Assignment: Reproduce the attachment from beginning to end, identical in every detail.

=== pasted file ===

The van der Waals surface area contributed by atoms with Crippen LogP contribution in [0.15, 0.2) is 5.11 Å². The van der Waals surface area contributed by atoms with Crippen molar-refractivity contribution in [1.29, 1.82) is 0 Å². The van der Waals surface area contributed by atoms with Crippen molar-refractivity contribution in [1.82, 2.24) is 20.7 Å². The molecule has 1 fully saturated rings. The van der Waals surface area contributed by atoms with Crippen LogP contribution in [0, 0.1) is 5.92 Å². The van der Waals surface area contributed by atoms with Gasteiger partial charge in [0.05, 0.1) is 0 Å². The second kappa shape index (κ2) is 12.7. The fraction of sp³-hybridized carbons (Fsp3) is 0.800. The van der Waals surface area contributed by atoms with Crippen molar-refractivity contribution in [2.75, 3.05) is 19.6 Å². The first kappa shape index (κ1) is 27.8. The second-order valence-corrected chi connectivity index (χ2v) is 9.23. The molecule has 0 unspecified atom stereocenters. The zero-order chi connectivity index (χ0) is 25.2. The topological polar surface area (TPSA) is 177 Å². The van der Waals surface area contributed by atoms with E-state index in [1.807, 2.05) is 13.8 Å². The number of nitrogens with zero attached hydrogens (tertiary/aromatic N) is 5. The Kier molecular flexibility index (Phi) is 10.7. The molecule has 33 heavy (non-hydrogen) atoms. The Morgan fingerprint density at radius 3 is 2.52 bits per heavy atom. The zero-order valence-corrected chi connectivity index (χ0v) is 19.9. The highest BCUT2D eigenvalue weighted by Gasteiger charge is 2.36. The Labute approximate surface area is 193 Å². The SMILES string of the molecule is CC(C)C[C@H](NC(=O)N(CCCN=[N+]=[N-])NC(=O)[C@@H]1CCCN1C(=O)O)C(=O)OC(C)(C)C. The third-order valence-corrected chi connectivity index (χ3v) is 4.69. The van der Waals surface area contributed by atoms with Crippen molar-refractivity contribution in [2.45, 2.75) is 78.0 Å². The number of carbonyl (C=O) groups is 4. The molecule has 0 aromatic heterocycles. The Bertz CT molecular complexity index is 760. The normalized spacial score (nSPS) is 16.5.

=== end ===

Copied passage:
The van der Waals surface area contributed by atoms with Crippen LogP contribution in [0.15, 0.2) is 5.11 Å². The van der Waals surface area contributed by atoms with Crippen molar-refractivity contribution in [1.29, 1.82) is 0 Å². The van der Waals surface area contributed by atoms with Crippen molar-refractivity contribution in [1.82, 2.24) is 20.7 Å². The molecule has 1 fully saturated rings. The van der Waals surface area contributed by atoms with Crippen LogP contribution in [0, 0.1) is 5.92 Å². The van der Waals surface area contributed by atoms with Gasteiger partial charge in [0.05, 0.1) is 0 Å². The second kappa shape index (κ2) is 12.7. The fraction of sp³-hybridized carbons (Fsp3) is 0.800. The van der Waals surface area contributed by atoms with Crippen molar-refractivity contribution in [2.75, 3.05) is 19.6 Å². The first kappa shape index (κ1) is 27.8. The second-order valence-corrected chi connectivity index (χ2v) is 9.23. The molecule has 0 unspecified atom stereocenters. The zero-order chi connectivity index (χ0) is 25.2. The topological polar surface area (TPSA) is 177 Å². The van der Waals surface area contributed by atoms with E-state index in [1.807, 2.05) is 13.8 Å². The number of nitrogens with zero attached hydrogens (tertiary/aromatic N) is 5. The Kier molecular flexibility index (Phi) is 10.7. The molecule has 33 heavy (non-hydrogen) atoms. The Morgan fingerprint density at radius 3 is 2.52 bits per heavy atom. The zero-order valence-corrected chi connectivity index (χ0v) is 19.9. The highest BCUT2D eigenvalue weighted by Gasteiger charge is 2.36. The Labute approximate surface area is 193 Å². The SMILES string of the molecule is CC(C)C[C@H](NC(=O)N(CCCN=[N+]=[N-])NC(=O)[C@@H]1CCCN1C(=O)O)C(=O)OC(C)(C)C. The third-order valence-corrected chi connectivity index (χ3v) is 4.69. The van der Waals surface area contributed by atoms with Crippen molar-refractivity contribution in [2.45, 2.75) is 78.0 Å². The number of carbonyl (C=O) groups is 4. The molecule has 0 aromatic heterocycles. The Bertz CT molecular complexity index is 760. The normalized spacial score (nSPS) is 16.5.